House with a distinct visual identity by placing big openings and entrances
Architects: Anibal Bizzotto, Diego Cherbenco
Location: Tigre, Argentina
Area: 2.260 ft²/ 210 m²
Photo courtesy: Albano García
“We were commissioned with planning and constructing a house for a single family in a growing gated community located in Tigre area on the Buenos Aires suburbs. This will be the client’s – a young couple and their toddler – first owned house. In our first visits to the grounds, we decided to take on the challenge of projecting the building with a distinct use of the terrain. It is common in this type of communities to use the withdrawn areas of the plot as virtual limits between neighbouring houses for which square footprints will tend to be the guiding shape of the different floors on houses, producing compact shapes with big spaces on the sides. We focused on setting our house apart from these direction.
Our project incorporates the use of open space on everyday life needs through out the seasons, by placing big openings and entrances that establish visual continuity and provide optimal ventilation (circulation?). Few and concise morphological operations guide the main shape of the house: Two big side planes of concrete provide depth towards the front and bottom of the plot, and privacy from an to neighbouring houses; And the forward projection of the main suite in the upper floor on the facade, over the entrance, establishes visual continuity.
Material and structure are thought out as one, and the use of concrete as vertical boards presents the house with a distinct visual identity. This also allowed for the construction of compact volumes and support walls that allows for common spaces with heights bigger than 6 meters without additional structure support. Concrete requires little maintenance and with the pass of time the house will gain an iconic status in it’s visuals. Similar features on the ground floor for which the use of Travertine stone carries on the visual and material continuity.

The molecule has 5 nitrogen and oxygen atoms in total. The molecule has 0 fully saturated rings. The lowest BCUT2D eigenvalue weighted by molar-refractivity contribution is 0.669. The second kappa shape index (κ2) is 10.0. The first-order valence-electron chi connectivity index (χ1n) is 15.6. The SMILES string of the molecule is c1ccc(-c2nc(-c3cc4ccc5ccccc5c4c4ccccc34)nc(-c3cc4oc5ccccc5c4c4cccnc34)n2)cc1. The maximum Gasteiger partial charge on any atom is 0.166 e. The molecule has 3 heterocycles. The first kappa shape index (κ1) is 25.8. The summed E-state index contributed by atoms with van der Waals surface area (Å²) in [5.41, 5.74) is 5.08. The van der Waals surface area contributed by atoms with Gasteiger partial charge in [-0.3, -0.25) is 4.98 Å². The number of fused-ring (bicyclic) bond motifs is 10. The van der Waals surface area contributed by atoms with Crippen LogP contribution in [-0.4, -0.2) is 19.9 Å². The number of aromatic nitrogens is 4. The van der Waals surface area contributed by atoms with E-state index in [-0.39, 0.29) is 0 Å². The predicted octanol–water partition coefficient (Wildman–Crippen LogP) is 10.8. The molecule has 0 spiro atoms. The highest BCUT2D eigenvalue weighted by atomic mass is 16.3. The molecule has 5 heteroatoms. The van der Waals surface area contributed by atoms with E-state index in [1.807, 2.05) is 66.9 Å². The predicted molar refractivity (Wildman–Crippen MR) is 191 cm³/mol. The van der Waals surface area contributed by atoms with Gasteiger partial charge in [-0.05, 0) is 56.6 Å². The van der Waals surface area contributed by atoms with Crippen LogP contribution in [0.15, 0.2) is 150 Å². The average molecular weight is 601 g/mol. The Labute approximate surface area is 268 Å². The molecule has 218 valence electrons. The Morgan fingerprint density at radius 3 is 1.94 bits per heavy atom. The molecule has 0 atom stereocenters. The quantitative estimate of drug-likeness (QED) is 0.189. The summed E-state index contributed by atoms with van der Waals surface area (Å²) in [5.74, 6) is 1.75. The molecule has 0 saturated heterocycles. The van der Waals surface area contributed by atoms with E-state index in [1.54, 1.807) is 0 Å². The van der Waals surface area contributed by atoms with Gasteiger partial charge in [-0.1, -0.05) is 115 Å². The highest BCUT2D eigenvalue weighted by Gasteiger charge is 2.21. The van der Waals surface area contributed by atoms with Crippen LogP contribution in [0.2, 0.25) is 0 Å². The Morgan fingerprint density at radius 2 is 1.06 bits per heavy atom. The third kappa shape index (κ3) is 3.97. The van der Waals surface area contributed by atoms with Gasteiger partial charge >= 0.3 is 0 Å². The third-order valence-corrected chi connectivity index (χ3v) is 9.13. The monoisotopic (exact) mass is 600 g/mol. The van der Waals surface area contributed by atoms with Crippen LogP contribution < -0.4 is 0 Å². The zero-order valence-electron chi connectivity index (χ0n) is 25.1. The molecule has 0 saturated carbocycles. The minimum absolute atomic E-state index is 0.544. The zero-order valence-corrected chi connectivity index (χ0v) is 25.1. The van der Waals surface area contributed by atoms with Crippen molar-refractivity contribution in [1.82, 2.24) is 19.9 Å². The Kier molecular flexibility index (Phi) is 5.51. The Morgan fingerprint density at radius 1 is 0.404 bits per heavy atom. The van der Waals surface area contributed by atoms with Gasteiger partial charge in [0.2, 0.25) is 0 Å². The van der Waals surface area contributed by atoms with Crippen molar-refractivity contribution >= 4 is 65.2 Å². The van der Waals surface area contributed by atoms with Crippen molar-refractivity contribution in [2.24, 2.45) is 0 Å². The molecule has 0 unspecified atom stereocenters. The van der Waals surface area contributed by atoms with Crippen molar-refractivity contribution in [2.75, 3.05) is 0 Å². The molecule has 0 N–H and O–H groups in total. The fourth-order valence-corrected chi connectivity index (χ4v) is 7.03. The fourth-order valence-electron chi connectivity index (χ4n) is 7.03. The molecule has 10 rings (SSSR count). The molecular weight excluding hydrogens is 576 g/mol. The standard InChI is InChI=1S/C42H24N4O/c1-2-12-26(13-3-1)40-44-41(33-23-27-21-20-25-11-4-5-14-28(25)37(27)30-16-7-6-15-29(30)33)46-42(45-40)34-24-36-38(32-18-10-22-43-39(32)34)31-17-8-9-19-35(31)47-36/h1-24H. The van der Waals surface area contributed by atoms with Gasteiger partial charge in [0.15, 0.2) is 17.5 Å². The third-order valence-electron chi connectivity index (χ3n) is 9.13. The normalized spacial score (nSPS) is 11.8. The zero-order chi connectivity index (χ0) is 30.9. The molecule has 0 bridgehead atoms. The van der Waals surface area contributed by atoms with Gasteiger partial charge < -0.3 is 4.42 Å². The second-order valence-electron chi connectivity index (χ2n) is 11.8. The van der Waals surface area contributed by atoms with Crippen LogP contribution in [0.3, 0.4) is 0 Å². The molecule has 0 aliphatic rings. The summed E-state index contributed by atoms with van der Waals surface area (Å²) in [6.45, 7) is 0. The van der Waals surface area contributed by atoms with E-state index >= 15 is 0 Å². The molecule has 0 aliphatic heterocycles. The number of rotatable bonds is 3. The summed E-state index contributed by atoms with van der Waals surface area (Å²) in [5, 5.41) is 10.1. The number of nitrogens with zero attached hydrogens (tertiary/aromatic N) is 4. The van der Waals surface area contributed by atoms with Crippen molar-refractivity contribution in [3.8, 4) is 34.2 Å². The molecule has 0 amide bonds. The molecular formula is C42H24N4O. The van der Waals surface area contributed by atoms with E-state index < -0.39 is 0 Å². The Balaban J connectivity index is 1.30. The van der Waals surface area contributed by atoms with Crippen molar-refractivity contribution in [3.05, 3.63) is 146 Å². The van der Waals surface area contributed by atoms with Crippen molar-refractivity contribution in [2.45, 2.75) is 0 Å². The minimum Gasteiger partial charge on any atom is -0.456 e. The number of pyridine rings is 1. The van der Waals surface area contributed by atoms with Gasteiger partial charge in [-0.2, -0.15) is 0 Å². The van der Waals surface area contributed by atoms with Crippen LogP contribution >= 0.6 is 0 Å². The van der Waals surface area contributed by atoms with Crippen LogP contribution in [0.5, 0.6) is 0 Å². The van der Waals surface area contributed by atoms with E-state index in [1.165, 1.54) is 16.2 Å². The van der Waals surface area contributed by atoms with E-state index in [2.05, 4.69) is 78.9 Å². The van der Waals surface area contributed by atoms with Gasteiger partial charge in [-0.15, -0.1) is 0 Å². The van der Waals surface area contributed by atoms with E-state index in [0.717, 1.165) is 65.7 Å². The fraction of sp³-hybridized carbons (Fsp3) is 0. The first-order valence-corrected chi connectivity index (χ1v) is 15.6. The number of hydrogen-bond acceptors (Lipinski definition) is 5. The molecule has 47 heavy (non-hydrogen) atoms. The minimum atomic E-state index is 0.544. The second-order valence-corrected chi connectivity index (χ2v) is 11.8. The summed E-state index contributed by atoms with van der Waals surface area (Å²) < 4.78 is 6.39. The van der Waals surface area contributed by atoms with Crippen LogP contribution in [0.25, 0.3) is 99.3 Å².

Service and common use space is effectively differentiated, for which a big central space produces an optimal relation between inside and outside space, through a cubical shaped patio that presents as part of the building without accounting as built ground. The result is a bigger look for a smaller building.The walls separated by 8.5 meters become structural elements that support the floors across, with vacuum spaces to the bottom and front of the house which allow the pass of light and air and accompany the position of the patio and the living room that mimics the open space outside. There a tree is in place, envision as an a centrepiece providing shade and shelter in warm seasons and thought as an icon in family events and memories to come.”